Mary Elizabeth Byrne and the Irish

St. Pat’s is a-comin’ and the Irish in our hymns is featured today.  Sure, other women wrote hymns to traditional Irish tunes, such as Christina Georgina Rossetti (1830 – 1894) in her beautiful noel, “Love Came Down at Christmas” and Margaret Clarkson (1915-2008) in “God of Creation, All-Powerful”.  But Rossetti was born in England and of Italian heritage.  Clarkson was a Canadian teacher in Ontario.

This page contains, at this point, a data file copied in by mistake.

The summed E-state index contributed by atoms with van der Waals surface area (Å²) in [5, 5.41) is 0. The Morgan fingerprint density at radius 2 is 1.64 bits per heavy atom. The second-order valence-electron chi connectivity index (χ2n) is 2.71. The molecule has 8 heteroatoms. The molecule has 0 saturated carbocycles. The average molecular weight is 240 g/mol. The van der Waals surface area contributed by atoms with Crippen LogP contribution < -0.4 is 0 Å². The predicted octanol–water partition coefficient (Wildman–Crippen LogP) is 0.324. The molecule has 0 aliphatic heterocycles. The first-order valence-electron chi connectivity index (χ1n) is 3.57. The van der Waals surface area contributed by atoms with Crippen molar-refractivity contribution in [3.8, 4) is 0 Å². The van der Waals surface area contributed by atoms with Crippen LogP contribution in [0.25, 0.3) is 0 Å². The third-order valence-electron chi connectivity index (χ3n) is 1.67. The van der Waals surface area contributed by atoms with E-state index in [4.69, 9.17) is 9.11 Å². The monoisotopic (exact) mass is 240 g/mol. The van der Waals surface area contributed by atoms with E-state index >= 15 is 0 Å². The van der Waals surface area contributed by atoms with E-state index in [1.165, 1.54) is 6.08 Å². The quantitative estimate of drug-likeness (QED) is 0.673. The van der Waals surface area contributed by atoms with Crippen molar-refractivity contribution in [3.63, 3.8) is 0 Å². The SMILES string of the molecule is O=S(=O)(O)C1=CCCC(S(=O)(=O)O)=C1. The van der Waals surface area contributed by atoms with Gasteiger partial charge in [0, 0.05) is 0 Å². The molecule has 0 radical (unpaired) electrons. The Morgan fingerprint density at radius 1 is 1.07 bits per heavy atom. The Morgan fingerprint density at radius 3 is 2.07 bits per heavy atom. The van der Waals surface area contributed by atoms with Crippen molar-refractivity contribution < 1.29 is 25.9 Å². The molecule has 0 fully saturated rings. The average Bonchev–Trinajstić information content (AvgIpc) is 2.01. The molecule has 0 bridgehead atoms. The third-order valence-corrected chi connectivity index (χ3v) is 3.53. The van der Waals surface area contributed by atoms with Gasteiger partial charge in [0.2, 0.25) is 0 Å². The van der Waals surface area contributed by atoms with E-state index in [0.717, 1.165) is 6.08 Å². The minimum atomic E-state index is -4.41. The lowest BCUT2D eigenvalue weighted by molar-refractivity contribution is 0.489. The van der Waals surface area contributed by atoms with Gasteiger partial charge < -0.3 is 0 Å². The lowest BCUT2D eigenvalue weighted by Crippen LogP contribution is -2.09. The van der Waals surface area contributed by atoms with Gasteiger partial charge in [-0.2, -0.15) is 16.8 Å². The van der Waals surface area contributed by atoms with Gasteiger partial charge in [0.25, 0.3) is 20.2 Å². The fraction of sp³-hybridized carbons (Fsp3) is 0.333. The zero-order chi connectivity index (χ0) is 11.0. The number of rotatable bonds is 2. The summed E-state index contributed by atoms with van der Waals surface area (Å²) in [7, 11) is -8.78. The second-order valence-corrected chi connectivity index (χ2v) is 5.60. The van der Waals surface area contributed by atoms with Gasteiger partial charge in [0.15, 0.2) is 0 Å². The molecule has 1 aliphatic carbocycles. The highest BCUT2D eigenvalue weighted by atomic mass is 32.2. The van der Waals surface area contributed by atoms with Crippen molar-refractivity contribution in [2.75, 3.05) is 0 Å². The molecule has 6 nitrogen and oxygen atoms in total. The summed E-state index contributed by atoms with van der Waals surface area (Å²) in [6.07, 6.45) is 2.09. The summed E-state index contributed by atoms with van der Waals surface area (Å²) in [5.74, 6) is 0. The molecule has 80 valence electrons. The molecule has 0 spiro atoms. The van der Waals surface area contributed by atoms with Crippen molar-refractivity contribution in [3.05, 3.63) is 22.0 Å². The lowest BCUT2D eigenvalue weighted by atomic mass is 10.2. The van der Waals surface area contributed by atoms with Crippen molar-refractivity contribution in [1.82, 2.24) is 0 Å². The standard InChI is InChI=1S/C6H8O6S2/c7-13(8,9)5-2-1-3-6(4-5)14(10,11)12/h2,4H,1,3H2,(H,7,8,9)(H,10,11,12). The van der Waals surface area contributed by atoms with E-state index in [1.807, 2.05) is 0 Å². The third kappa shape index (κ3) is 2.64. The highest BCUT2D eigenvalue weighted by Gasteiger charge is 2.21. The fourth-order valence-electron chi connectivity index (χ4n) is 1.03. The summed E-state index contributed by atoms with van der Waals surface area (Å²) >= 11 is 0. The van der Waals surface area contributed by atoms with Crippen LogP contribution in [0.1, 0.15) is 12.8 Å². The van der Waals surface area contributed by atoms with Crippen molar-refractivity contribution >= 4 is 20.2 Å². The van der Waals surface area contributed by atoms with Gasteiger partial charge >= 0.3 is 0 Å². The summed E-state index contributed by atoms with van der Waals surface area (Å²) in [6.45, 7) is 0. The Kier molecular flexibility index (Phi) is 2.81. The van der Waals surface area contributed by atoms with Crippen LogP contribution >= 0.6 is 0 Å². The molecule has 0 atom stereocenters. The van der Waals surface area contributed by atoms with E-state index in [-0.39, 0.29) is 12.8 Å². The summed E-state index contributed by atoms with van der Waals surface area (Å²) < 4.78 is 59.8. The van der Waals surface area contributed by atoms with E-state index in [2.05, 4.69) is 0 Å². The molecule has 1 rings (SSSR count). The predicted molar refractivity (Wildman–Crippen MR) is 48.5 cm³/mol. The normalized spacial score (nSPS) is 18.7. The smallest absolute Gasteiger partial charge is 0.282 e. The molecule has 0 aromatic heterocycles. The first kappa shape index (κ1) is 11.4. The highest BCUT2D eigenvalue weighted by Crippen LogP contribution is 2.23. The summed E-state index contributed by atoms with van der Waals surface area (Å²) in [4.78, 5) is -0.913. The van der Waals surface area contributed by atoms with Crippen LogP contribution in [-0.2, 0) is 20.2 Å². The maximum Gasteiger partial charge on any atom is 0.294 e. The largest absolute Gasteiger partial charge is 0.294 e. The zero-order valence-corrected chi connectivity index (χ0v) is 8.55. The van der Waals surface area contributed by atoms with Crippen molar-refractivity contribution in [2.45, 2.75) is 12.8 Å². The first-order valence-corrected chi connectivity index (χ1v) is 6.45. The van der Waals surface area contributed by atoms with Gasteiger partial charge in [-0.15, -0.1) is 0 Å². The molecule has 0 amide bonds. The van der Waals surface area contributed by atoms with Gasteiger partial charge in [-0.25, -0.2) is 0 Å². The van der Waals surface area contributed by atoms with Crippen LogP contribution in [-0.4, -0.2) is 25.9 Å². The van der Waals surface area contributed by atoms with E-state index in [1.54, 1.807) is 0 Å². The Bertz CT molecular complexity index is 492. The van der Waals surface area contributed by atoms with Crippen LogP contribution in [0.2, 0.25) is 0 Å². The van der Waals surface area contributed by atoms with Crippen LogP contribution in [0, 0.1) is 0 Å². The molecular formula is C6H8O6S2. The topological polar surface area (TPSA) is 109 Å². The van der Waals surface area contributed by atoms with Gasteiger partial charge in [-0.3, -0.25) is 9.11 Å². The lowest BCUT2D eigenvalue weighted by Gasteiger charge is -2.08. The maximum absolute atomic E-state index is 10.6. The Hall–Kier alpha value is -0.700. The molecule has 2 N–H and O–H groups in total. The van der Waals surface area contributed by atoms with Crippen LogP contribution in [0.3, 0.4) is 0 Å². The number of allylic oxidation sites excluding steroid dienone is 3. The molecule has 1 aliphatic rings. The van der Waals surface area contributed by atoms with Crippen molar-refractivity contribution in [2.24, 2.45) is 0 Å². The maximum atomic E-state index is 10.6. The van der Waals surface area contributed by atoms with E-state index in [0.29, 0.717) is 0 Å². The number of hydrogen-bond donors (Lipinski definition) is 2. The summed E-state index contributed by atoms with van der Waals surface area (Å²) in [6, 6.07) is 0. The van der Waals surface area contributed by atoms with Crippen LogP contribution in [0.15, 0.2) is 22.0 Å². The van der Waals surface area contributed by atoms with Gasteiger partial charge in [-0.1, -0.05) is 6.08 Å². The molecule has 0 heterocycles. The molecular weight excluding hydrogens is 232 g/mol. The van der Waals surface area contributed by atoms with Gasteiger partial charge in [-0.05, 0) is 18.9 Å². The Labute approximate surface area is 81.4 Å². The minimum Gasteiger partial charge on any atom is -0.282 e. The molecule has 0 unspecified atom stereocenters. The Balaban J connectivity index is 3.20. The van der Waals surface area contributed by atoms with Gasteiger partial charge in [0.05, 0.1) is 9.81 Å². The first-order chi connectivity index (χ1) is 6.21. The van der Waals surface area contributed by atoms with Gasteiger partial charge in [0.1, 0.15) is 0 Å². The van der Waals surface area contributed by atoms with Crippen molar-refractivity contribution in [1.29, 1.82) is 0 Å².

Our Irish star was Mary Elizabeth Byrne (1880-1931), Irish through and through.  Born Irish, she was educated at a Dominican convent in Dublin and the National University of Ireland where she graduated in 1905.  As an educated Irish linguist, she contributed to the Old and Mid-Irish Dictionary and the Dictionary of the Irish Language. She worked for the Board of Intermediate Education and helped compile the Catalog of the Royal Irish Academy.  Her translation of the poem “Rob Tu Mo Bhoile, A Comdi Cride” was later versified by Eleanor Hull in Poem Book of Gael in 1912.  The old Irish text had been part of the monastic tradition for centuries before it was ever a hymn.  Byrne’s translation first appeared in the journal Erin in 1905.  Hull was founder and secretary of the Irish Text Society and president of the Irish Literary Society in London.  The poem was set to the traditional Irish tune “Slane”.  “Slane” was originally used with a secular text, “With My Love on the Road”. It was inspired by Slane Hill in County Meath where St. Pat is said to have challenged King Loegaire and the Druid priests by lighting the Paschal fire on Easter eve.   Today, we know the tune mainly for Byrne’s translation and Hull’s versification, “Be Thou My Vision”.    Why not wear green and sing it on St. Pat’s?

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